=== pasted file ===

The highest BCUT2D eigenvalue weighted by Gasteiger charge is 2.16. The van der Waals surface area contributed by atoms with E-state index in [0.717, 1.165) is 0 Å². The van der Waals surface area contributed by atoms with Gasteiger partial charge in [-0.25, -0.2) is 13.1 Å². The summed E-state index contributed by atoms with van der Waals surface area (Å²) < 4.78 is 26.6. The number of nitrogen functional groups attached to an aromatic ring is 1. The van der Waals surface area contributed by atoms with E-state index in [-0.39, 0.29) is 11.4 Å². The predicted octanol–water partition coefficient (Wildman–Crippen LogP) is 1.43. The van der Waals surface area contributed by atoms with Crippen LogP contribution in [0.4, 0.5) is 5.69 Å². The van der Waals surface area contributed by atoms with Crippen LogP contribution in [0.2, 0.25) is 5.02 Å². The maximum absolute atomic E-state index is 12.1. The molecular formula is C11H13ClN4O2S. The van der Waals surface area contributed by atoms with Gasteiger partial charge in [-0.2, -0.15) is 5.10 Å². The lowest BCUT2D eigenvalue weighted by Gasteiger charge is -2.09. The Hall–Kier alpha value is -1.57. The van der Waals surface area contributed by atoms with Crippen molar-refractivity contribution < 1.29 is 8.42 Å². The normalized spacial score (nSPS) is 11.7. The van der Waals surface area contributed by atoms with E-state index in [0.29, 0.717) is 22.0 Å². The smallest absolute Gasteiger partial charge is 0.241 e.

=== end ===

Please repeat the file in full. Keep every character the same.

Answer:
The highest BCUT2D eigenvalue weighted by Gasteiger charge is 2.16. The van der Waals surface area contributed by atoms with E-state index in [0.717, 1.165) is 0 Å². The van der Waals surface area contributed by atoms with Gasteiger partial charge in [-0.25, -0.2) is 13.1 Å². The summed E-state index contributed by atoms with van der Waals surface area (Å²) < 4.78 is 26.6. The number of nitrogen functional groups attached to an aromatic ring is 1. The van der Waals surface area contributed by atoms with E-state index in [-0.39, 0.29) is 11.4 Å². The predicted octanol–water partition coefficient (Wildman–Crippen LogP) is 1.43. The van der Waals surface area contributed by atoms with Crippen LogP contribution in [0.4, 0.5) is 5.69 Å². The van der Waals surface area contributed by atoms with Crippen LogP contribution in [0.2, 0.25) is 5.02 Å². The maximum absolute atomic E-state index is 12.1. The molecular formula is C11H13ClN4O2S. The van der Waals surface area contributed by atoms with Gasteiger partial charge in [-0.2, -0.15) is 5.10 Å². The lowest BCUT2D eigenvalue weighted by Gasteiger charge is -2.09. The Hall–Kier alpha value is -1.57. The van der Waals surface area contributed by atoms with Crippen molar-refractivity contribution < 1.29 is 8.42 Å². The normalized spacial score (nSPS) is 11.7. The van der Waals surface area contributed by atoms with E-state index in [0.29, 0.717) is 22.0 Å². The smallest absolute Gasteiger partial charge is 0.241 e.